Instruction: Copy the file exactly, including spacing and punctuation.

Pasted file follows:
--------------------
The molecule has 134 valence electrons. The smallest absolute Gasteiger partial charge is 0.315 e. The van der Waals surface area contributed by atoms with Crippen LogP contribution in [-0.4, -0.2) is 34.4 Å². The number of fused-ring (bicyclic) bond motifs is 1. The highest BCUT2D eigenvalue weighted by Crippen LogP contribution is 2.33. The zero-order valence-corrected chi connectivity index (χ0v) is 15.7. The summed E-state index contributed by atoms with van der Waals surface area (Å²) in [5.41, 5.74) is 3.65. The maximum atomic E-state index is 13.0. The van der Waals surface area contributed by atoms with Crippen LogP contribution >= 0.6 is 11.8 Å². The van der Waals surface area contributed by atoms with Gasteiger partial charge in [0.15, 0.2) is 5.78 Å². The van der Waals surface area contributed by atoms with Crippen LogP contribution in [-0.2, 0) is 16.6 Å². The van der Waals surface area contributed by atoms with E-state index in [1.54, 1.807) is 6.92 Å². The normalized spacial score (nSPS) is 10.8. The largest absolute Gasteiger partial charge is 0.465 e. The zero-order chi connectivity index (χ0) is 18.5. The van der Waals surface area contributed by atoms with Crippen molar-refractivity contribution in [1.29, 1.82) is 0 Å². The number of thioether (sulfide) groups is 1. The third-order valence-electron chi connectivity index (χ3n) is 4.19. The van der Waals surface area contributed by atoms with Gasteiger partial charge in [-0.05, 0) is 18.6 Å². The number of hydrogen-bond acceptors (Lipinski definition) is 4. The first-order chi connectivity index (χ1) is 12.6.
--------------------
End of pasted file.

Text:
The molecule has 134 valence electrons. The smallest absolute Gasteiger partial charge is 0.315 e. The van der Waals surface area contributed by atoms with Crippen LogP contribution in [-0.4, -0.2) is 34.4 Å². The number of fused-ring (bicyclic) bond motifs is 1. The highest BCUT2D eigenvalue weighted by Crippen LogP contribution is 2.33. The zero-order valence-corrected chi connectivity index (χ0v) is 15.7. The summed E-state index contributed by atoms with van der Waals surface area (Å²) in [5.41, 5.74) is 3.65. The maximum atomic E-state index is 13.0. The van der Waals surface area contributed by atoms with Crippen LogP contribution >= 0.6 is 11.8 Å². The van der Waals surface area contributed by atoms with Gasteiger partial charge in [0.15, 0.2) is 5.78 Å². The van der Waals surface area contributed by atoms with Crippen LogP contribution in [-0.2, 0) is 16.6 Å². The van der Waals surface area contributed by atoms with E-state index in [1.54, 1.807) is 6.92 Å². The normalized spacial score (nSPS) is 10.8. The largest absolute Gasteiger partial charge is 0.465 e. The zero-order chi connectivity index (χ0) is 18.5. The van der Waals surface area contributed by atoms with Crippen molar-refractivity contribution in [1.29, 1.82) is 0 Å². The number of thioether (sulfide) groups is 1. The third-order valence-electron chi connectivity index (χ3n) is 4.19. The van der Waals surface area contributed by atoms with Gasteiger partial charge in [-0.05, 0) is 18.6 Å². The number of hydrogen-bond acceptors (Lipinski definition) is 4. The first-order chi connectivity index (χ1) is 12.6.